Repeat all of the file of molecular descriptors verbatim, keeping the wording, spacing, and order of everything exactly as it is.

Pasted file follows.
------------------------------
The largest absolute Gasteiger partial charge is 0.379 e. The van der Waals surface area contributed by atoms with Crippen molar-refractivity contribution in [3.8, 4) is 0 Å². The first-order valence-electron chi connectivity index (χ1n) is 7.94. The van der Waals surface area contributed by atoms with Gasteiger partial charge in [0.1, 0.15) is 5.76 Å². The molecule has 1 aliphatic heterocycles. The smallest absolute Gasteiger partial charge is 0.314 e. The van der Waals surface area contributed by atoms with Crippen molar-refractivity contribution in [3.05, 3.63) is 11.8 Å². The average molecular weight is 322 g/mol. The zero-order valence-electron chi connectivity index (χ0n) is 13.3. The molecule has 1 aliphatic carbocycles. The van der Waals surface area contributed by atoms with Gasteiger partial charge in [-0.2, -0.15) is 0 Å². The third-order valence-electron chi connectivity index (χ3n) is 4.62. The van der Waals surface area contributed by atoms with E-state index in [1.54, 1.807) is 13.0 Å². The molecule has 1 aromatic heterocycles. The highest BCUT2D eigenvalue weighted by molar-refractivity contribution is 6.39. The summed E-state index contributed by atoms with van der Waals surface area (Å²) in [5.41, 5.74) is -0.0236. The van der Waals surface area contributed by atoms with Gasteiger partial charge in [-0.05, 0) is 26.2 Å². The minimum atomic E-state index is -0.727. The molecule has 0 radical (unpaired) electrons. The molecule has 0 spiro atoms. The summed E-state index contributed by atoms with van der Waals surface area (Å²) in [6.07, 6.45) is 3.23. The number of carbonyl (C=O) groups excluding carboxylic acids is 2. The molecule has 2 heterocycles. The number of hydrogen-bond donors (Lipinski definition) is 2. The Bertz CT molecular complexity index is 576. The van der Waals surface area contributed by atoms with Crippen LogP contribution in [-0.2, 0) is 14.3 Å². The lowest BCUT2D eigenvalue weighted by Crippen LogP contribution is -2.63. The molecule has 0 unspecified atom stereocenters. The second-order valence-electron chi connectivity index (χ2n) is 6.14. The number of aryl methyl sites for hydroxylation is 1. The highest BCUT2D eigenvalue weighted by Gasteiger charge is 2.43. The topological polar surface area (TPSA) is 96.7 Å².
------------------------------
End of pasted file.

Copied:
The largest absolute Gasteiger partial charge is 0.379 e. The van der Waals surface area contributed by atoms with Crippen molar-refractivity contribution in [3.8, 4) is 0 Å². The first-order valence-electron chi connectivity index (χ1n) is 7.94. The van der Waals surface area contributed by atoms with Gasteiger partial charge in [0.1, 0.15) is 5.76 Å². The molecule has 1 aliphatic heterocycles. The smallest absolute Gasteiger partial charge is 0.314 e. The van der Waals surface area contributed by atoms with Crippen molar-refractivity contribution in [3.05, 3.63) is 11.8 Å². The average molecular weight is 322 g/mol. The zero-order valence-electron chi connectivity index (χ0n) is 13.3. The molecule has 1 aliphatic carbocycles. The van der Waals surface area contributed by atoms with Gasteiger partial charge in [-0.2, -0.15) is 0 Å². The third-order valence-electron chi connectivity index (χ3n) is 4.62. The van der Waals surface area contributed by atoms with E-state index in [1.54, 1.807) is 13.0 Å². The molecule has 1 aromatic heterocycles. The highest BCUT2D eigenvalue weighted by molar-refractivity contribution is 6.39. The summed E-state index contributed by atoms with van der Waals surface area (Å²) in [5.41, 5.74) is -0.0236. The van der Waals surface area contributed by atoms with Gasteiger partial charge in [-0.05, 0) is 26.2 Å². The minimum atomic E-state index is -0.727. The molecule has 0 radical (unpaired) electrons. The molecule has 0 spiro atoms. The summed E-state index contributed by atoms with van der Waals surface area (Å²) in [6.07, 6.45) is 3.23. The number of carbonyl (C=O) groups excluding carboxylic acids is 2. The molecule has 2 heterocycles. The number of hydrogen-bond donors (Lipinski definition) is 2. The Bertz CT molecular complexity index is 576. The van der Waals surface area contributed by atoms with Crippen LogP contribution in [-0.2, 0) is 14.3 Å². The lowest BCUT2D eigenvalue weighted by Crippen LogP contribution is -2.63. The molecule has 0 unspecified atom stereocenters. The second-order valence-electron chi connectivity index (χ2n) is 6.14. The number of aryl methyl sites for hydroxylation is 1. The highest BCUT2D eigenvalue weighted by Gasteiger charge is 2.43. The topological polar surface area (TPSA) is 96.7 Å².